Chief Robert Adams of the Unicoi Volunteer Fire Department said a volunteer from Unicoi County’s Limestone Cove Volunteer Fire Department suffered serious cuts to his hand in the most recent fire on Monday.
A volunteer from Carter County’s Central Volunteer Fire Department was treated and released from a local hospital for injuries received the first fire early Sunday morning.
The Sunday fire, which destroyed a vacant commercial building next door to Wiseman’s Clothing and Shoes on Unicoi Drive, was reported around 1 a.m. and kept firefighters from Unicoi and several neighboring departments at the scene for nearly 10 hours.
The second fire was reported about 2 a.m. Monday at mobile home located just off Unicoi Drive. A mother, her adult daughter, a 2-year-old child and an infant were asleep in the residence when the fire broke out and narrowly escape without injury. Adams said the home was also total loss.
Investigation of both of the were turned over to the state fire marshal’s office
Adams said the third fire was reported at larger home on Ben Effler Road around 10 a.m. Monday, not long after Unicoi firefighters had cleared the scene of the overnight fire.
Adams said a woman who lived in the home was in the shower when she smelled smoke and managed to get outside without injury. Her husband was working in a shop near the house when he saw the smoke and was running toward the home when his wife came out.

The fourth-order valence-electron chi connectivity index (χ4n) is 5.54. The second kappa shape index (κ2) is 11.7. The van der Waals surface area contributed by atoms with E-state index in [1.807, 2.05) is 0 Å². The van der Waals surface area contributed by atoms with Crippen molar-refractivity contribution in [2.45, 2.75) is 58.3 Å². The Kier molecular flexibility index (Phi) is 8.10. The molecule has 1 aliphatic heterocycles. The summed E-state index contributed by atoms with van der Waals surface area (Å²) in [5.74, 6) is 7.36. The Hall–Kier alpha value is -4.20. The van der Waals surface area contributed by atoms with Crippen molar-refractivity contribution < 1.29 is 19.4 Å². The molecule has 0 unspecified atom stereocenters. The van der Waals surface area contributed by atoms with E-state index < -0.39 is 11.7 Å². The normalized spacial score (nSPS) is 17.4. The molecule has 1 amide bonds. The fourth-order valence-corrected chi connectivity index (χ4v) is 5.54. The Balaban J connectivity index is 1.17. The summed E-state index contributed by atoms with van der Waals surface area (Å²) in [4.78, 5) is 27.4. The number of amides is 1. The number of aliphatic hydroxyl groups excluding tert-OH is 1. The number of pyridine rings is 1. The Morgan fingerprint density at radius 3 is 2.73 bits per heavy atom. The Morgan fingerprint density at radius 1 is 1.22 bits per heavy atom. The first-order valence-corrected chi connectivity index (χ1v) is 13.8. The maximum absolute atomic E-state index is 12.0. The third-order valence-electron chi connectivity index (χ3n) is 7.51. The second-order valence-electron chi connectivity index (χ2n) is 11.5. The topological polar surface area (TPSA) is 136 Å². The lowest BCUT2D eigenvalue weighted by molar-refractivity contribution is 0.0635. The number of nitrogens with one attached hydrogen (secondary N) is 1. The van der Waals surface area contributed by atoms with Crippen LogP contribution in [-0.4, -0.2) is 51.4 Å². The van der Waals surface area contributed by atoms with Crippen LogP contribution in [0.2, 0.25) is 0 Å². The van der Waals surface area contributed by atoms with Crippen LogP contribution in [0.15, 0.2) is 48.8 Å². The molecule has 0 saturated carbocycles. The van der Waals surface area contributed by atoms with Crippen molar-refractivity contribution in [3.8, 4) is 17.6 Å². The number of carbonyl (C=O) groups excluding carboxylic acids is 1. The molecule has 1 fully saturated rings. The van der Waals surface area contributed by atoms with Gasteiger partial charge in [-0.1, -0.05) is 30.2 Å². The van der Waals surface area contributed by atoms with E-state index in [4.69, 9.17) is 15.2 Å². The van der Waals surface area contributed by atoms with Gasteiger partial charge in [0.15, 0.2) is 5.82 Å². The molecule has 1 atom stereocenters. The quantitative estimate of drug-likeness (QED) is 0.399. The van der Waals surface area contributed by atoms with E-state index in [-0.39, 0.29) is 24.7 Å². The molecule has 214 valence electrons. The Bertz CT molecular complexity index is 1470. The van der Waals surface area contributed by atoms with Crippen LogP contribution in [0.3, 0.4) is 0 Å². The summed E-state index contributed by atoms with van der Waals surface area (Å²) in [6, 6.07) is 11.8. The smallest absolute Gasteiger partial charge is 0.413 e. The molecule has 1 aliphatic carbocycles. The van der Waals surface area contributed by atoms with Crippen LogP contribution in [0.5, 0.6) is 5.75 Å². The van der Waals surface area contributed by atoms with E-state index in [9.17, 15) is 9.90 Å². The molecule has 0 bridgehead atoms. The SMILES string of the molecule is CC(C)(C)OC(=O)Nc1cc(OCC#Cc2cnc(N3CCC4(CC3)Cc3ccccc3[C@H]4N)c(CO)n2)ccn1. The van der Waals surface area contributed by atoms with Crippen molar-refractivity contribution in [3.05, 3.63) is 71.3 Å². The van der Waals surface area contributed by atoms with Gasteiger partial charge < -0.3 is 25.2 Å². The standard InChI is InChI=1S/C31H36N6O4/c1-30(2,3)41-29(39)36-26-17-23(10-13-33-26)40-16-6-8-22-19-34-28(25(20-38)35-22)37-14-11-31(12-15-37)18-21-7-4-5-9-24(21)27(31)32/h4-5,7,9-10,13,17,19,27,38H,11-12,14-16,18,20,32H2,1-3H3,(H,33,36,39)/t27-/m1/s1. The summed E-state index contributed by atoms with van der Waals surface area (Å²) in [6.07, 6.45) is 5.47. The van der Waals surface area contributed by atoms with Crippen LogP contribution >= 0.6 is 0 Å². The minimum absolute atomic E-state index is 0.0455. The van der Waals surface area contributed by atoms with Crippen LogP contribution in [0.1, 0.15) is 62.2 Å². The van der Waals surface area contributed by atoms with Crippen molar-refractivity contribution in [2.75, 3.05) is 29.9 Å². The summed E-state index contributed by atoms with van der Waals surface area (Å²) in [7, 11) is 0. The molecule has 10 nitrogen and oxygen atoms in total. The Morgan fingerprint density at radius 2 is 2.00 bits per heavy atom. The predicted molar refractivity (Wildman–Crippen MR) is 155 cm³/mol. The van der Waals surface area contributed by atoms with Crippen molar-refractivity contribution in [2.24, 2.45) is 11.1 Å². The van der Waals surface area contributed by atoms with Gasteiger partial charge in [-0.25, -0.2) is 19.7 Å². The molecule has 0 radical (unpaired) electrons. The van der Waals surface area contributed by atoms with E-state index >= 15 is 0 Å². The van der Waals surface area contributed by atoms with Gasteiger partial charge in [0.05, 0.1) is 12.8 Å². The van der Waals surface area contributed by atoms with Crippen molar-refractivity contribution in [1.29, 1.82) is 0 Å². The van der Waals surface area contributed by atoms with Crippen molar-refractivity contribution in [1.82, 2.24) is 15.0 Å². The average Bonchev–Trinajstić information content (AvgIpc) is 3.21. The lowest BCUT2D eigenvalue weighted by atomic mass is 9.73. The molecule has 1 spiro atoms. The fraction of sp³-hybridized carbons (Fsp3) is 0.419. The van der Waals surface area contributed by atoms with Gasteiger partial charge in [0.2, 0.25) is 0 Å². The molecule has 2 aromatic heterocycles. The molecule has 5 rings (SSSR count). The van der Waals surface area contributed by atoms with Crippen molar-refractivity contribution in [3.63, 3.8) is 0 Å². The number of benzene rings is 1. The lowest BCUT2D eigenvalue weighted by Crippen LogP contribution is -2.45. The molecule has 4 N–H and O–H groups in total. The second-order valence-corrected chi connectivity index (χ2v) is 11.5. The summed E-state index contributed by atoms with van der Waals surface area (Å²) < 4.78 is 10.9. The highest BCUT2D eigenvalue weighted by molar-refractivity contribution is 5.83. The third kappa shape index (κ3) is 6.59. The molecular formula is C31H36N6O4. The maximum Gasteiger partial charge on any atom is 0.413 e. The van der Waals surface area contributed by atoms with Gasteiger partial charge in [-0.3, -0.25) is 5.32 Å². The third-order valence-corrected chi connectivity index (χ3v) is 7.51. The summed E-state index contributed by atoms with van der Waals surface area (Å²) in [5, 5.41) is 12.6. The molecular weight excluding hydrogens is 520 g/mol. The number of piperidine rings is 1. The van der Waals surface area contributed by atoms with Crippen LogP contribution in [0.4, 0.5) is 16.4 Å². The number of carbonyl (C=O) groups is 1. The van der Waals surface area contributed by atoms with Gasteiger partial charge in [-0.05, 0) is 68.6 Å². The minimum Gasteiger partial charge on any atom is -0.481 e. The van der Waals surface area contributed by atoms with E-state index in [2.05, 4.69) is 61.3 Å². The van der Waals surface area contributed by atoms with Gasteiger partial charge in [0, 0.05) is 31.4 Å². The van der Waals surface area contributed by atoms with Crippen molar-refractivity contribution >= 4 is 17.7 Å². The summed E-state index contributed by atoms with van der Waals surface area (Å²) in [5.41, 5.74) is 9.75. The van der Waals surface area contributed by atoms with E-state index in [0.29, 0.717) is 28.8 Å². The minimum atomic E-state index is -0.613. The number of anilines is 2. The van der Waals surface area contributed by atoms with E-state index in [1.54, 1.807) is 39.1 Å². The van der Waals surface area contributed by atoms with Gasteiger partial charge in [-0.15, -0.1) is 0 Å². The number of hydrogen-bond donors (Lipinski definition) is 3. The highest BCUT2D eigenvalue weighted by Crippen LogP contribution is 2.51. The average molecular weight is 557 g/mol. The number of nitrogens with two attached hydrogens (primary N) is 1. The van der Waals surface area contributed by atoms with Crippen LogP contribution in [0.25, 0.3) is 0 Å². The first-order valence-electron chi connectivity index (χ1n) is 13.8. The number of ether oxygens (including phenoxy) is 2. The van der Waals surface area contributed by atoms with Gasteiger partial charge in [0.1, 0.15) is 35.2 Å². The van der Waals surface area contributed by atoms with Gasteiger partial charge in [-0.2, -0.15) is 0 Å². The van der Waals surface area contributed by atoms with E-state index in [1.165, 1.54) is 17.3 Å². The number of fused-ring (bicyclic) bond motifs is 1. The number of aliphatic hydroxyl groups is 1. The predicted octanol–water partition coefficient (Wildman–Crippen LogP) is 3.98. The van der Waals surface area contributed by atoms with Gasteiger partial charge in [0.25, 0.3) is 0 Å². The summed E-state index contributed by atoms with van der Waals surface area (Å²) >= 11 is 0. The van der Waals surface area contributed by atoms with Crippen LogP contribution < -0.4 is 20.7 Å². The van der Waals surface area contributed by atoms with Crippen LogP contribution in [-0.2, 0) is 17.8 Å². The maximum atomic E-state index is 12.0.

As in the two earlier fires, Adams said several neighboring fire departments responded but were unable to bring the blaze under control. “We never could knock it down,” Adams said.
Adams said the house was total loss, and because of the extent of damage his department was unable to determine the cause of blaze.
A cause had not yet been determined in any of fires and Adams said it is unknown if this weekend’s arrival of colder temperatures was a factor.
However, Adams said, “that is a problem at this time of year, especially when it gets really cold as it did on Sunday. A lot of people have portable heaters and when the temperature drops those thermostats come on and anything near the heaters will catch fire.”
For safety, Adams advised everyone to check their heaters to make sure nothing is near them and to install multiple smoke alarms throughout their home.
“A smoke alarm will wake you up and get you out. At my house, I have one in every room,” he said.
Adams said the fires all occurred within a 30-hour time period and had exhausted the department’s volunteers. “We only have 40 volunteers in our department and anytime you have three major fires within that short of time it’s pretty easy to exhaust your manpower,” he said.